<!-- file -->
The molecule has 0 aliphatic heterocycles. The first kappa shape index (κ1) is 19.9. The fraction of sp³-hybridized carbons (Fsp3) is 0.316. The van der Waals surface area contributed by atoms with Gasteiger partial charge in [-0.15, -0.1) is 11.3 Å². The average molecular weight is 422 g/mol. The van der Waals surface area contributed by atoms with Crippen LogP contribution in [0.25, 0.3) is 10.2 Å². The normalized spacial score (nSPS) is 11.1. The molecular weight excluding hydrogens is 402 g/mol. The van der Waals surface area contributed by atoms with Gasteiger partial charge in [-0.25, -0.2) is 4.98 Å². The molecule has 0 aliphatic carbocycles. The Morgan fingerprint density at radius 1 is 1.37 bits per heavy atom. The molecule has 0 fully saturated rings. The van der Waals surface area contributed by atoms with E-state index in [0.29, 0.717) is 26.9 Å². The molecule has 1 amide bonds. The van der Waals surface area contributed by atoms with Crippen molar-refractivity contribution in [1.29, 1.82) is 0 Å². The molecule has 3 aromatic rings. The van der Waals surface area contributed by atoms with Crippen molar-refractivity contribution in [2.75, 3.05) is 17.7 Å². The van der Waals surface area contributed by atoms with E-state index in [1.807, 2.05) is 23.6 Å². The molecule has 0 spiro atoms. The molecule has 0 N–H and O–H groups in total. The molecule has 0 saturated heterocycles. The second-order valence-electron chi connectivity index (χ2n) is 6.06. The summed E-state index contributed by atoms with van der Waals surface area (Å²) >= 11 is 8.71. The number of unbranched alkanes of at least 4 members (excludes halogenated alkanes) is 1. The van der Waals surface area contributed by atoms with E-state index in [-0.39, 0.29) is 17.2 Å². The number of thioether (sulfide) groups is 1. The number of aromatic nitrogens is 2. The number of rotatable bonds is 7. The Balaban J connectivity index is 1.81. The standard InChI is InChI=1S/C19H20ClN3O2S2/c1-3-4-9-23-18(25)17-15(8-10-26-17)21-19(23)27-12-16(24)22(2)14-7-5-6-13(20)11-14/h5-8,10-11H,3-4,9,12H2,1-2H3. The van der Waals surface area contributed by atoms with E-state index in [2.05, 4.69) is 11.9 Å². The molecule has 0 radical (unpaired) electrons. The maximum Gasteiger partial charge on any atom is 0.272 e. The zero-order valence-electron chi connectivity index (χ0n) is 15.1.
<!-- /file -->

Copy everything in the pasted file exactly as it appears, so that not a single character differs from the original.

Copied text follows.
The molecule has 0 aliphatic heterocycles. The first kappa shape index (κ1) is 19.9. The fraction of sp³-hybridized carbons (Fsp3) is 0.316. The van der Waals surface area contributed by atoms with Gasteiger partial charge in [-0.15, -0.1) is 11.3 Å². The average molecular weight is 422 g/mol. The van der Waals surface area contributed by atoms with Crippen LogP contribution in [0.25, 0.3) is 10.2 Å². The normalized spacial score (nSPS) is 11.1. The molecular weight excluding hydrogens is 402 g/mol. The van der Waals surface area contributed by atoms with Gasteiger partial charge in [-0.25, -0.2) is 4.98 Å². The molecule has 0 aliphatic carbocycles. The Morgan fingerprint density at radius 1 is 1.37 bits per heavy atom. The molecule has 0 fully saturated rings. The van der Waals surface area contributed by atoms with E-state index in [0.29, 0.717) is 26.9 Å². The molecule has 1 amide bonds. The van der Waals surface area contributed by atoms with Crippen molar-refractivity contribution in [1.29, 1.82) is 0 Å². The molecule has 3 aromatic rings. The van der Waals surface area contributed by atoms with Crippen molar-refractivity contribution in [2.75, 3.05) is 17.7 Å². The van der Waals surface area contributed by atoms with E-state index in [1.807, 2.05) is 23.6 Å². The molecule has 0 spiro atoms. The molecule has 0 N–H and O–H groups in total. The molecule has 0 saturated heterocycles. The second-order valence-electron chi connectivity index (χ2n) is 6.06. The summed E-state index contributed by atoms with van der Waals surface area (Å²) >= 11 is 8.71. The number of unbranched alkanes of at least 4 members (excludes halogenated alkanes) is 1. The van der Waals surface area contributed by atoms with E-state index in [-0.39, 0.29) is 17.2 Å². The number of thioether (sulfide) groups is 1. The number of aromatic nitrogens is 2. The number of rotatable bonds is 7. The Balaban J connectivity index is 1.81. The standard InChI is InChI=1S/C19H20ClN3O2S2/c1-3-4-9-23-18(25)17-15(8-10-26-17)21-19(23)27-12-16(24)22(2)14-7-5-6-13(20)11-14/h5-8,10-11H,3-4,9,12H2,1-2H3. The van der Waals surface area contributed by atoms with E-state index in [2.05, 4.69) is 11.9 Å². The molecule has 0 radical (unpaired) electrons. The maximum Gasteiger partial charge on any atom is 0.272 e. The zero-order valence-electron chi connectivity index (χ0n) is 15.1.